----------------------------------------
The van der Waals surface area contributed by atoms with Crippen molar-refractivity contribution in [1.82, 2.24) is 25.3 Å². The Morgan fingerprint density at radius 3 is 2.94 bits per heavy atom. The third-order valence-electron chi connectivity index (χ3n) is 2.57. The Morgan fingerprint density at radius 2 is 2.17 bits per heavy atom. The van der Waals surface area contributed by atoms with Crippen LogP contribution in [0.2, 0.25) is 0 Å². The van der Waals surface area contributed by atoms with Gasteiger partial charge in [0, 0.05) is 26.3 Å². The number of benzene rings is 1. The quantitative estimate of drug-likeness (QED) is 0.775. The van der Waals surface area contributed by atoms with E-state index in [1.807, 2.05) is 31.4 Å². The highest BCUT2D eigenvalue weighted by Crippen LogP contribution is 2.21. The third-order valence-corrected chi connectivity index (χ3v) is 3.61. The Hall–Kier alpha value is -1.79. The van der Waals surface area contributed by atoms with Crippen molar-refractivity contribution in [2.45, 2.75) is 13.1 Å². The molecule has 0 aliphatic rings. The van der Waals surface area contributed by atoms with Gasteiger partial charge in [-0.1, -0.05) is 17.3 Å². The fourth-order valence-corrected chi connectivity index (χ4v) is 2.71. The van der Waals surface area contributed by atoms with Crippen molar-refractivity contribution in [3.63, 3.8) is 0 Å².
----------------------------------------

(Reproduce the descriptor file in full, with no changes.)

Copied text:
The van der Waals surface area contributed by atoms with Crippen molar-refractivity contribution in [1.82, 2.24) is 25.3 Å². The Morgan fingerprint density at radius 3 is 2.94 bits per heavy atom. The third-order valence-electron chi connectivity index (χ3n) is 2.57. The Morgan fingerprint density at radius 2 is 2.17 bits per heavy atom. The van der Waals surface area contributed by atoms with Crippen LogP contribution in [0.2, 0.25) is 0 Å². The van der Waals surface area contributed by atoms with Gasteiger partial charge in [0, 0.05) is 26.3 Å². The number of benzene rings is 1. The quantitative estimate of drug-likeness (QED) is 0.775. The van der Waals surface area contributed by atoms with E-state index in [1.807, 2.05) is 31.4 Å². The highest BCUT2D eigenvalue weighted by Crippen LogP contribution is 2.21. The third-order valence-corrected chi connectivity index (χ3v) is 3.61. The Hall–Kier alpha value is -1.79. The van der Waals surface area contributed by atoms with Crippen molar-refractivity contribution in [2.45, 2.75) is 13.1 Å². The molecule has 0 aliphatic rings. The van der Waals surface area contributed by atoms with Gasteiger partial charge in [-0.1, -0.05) is 17.3 Å². The fourth-order valence-corrected chi connectivity index (χ4v) is 2.71. The van der Waals surface area contributed by atoms with Crippen molar-refractivity contribution in [3.63, 3.8) is 0 Å².